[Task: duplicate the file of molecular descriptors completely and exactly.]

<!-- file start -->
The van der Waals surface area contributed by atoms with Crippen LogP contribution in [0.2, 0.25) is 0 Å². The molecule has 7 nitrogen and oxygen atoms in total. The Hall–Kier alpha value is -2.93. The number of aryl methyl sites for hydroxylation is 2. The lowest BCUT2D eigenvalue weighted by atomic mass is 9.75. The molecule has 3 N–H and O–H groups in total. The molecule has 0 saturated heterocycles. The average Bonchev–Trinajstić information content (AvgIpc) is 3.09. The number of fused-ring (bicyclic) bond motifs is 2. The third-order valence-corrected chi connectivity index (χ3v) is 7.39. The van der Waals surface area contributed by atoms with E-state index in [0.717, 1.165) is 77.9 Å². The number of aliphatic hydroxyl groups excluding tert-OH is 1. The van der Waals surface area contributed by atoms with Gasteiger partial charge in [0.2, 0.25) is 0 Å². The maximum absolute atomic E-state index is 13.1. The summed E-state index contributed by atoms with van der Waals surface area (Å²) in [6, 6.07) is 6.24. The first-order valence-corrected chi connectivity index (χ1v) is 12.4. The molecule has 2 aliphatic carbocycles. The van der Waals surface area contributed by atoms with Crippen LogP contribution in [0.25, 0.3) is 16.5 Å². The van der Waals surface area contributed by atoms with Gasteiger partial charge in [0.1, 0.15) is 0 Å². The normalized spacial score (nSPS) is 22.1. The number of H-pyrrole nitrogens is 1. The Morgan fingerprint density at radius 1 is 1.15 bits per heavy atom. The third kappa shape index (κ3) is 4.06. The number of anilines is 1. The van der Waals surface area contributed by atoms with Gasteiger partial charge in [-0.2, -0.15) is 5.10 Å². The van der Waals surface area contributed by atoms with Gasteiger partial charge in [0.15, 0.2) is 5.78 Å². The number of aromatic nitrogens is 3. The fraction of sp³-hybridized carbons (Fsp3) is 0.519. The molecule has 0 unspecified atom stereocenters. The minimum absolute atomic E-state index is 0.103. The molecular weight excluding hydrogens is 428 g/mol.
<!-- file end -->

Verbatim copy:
The van der Waals surface area contributed by atoms with Crippen LogP contribution in [0.2, 0.25) is 0 Å². The molecule has 7 nitrogen and oxygen atoms in total. The Hall–Kier alpha value is -2.93. The number of aryl methyl sites for hydroxylation is 2. The lowest BCUT2D eigenvalue weighted by atomic mass is 9.75. The molecule has 3 N–H and O–H groups in total. The molecule has 0 saturated heterocycles. The average Bonchev–Trinajstić information content (AvgIpc) is 3.09. The number of fused-ring (bicyclic) bond motifs is 2. The third-order valence-corrected chi connectivity index (χ3v) is 7.39. The van der Waals surface area contributed by atoms with E-state index in [0.717, 1.165) is 77.9 Å². The number of aliphatic hydroxyl groups excluding tert-OH is 1. The van der Waals surface area contributed by atoms with Gasteiger partial charge in [0.2, 0.25) is 0 Å². The maximum absolute atomic E-state index is 13.1. The summed E-state index contributed by atoms with van der Waals surface area (Å²) in [6, 6.07) is 6.24. The first-order valence-corrected chi connectivity index (χ1v) is 12.4. The molecule has 2 aliphatic carbocycles. The van der Waals surface area contributed by atoms with Crippen LogP contribution in [0.25, 0.3) is 16.5 Å². The van der Waals surface area contributed by atoms with Gasteiger partial charge in [0.1, 0.15) is 0 Å². The normalized spacial score (nSPS) is 22.1. The number of H-pyrrole nitrogens is 1. The Morgan fingerprint density at radius 1 is 1.15 bits per heavy atom. The third kappa shape index (κ3) is 4.06. The number of anilines is 1. The van der Waals surface area contributed by atoms with Gasteiger partial charge in [-0.2, -0.15) is 5.10 Å². The van der Waals surface area contributed by atoms with Gasteiger partial charge in [0.15, 0.2) is 5.78 Å². The number of aromatic nitrogens is 3. The fraction of sp³-hybridized carbons (Fsp3) is 0.519. The molecule has 0 unspecified atom stereocenters. The minimum absolute atomic E-state index is 0.103. The molecular weight excluding hydrogens is 428 g/mol.